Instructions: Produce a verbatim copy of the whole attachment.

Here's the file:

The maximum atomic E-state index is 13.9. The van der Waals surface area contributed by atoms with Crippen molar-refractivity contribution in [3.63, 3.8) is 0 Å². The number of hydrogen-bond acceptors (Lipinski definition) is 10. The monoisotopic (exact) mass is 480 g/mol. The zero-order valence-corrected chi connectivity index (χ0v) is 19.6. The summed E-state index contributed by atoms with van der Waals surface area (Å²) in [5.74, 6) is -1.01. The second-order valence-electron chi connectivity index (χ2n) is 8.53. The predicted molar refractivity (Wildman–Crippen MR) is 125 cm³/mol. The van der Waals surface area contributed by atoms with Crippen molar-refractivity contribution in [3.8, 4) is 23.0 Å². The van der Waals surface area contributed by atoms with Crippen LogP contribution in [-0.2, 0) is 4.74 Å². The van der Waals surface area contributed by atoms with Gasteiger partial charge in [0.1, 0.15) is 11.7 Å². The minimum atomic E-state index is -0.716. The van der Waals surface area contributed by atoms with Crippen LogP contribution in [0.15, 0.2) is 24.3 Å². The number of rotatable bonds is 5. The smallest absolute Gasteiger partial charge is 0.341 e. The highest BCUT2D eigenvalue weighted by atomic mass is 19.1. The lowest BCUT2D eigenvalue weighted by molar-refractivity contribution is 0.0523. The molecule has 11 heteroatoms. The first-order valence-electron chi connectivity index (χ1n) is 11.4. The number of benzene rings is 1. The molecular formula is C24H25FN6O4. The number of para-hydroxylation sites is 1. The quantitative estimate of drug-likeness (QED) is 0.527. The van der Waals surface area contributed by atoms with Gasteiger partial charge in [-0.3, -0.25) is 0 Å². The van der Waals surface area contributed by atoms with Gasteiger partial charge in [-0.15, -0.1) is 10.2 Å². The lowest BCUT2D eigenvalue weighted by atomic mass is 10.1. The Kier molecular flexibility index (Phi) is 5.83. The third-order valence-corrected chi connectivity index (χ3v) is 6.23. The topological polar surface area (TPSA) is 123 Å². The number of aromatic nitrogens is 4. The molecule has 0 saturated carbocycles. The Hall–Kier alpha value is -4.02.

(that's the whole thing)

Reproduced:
The maximum atomic E-state index is 13.9. The van der Waals surface area contributed by atoms with Crippen molar-refractivity contribution in [3.63, 3.8) is 0 Å². The number of hydrogen-bond acceptors (Lipinski definition) is 10. The monoisotopic (exact) mass is 480 g/mol. The zero-order valence-corrected chi connectivity index (χ0v) is 19.6. The summed E-state index contributed by atoms with van der Waals surface area (Å²) in [5.74, 6) is -1.01. The second-order valence-electron chi connectivity index (χ2n) is 8.53. The predicted molar refractivity (Wildman–Crippen MR) is 125 cm³/mol. The van der Waals surface area contributed by atoms with Crippen molar-refractivity contribution in [3.8, 4) is 23.0 Å². The van der Waals surface area contributed by atoms with Crippen LogP contribution in [-0.2, 0) is 4.74 Å². The van der Waals surface area contributed by atoms with Gasteiger partial charge in [0.1, 0.15) is 11.7 Å². The minimum atomic E-state index is -0.716. The van der Waals surface area contributed by atoms with Crippen LogP contribution in [0.15, 0.2) is 24.3 Å². The number of rotatable bonds is 5. The smallest absolute Gasteiger partial charge is 0.341 e. The highest BCUT2D eigenvalue weighted by atomic mass is 19.1. The lowest BCUT2D eigenvalue weighted by molar-refractivity contribution is 0.0523. The molecule has 11 heteroatoms. The first-order valence-electron chi connectivity index (χ1n) is 11.4. The number of benzene rings is 1. The molecular formula is C24H25FN6O4. The number of para-hydroxylation sites is 1. The quantitative estimate of drug-likeness (QED) is 0.527. The van der Waals surface area contributed by atoms with Gasteiger partial charge in [-0.3, -0.25) is 0 Å². The van der Waals surface area contributed by atoms with Gasteiger partial charge in [-0.15, -0.1) is 10.2 Å². The lowest BCUT2D eigenvalue weighted by atomic mass is 10.1. The Kier molecular flexibility index (Phi) is 5.83. The third-order valence-corrected chi connectivity index (χ3v) is 6.23. The topological polar surface area (TPSA) is 123 Å². The number of aromatic nitrogens is 4. The molecule has 0 saturated carbocycles. The Hall–Kier alpha value is -4.02.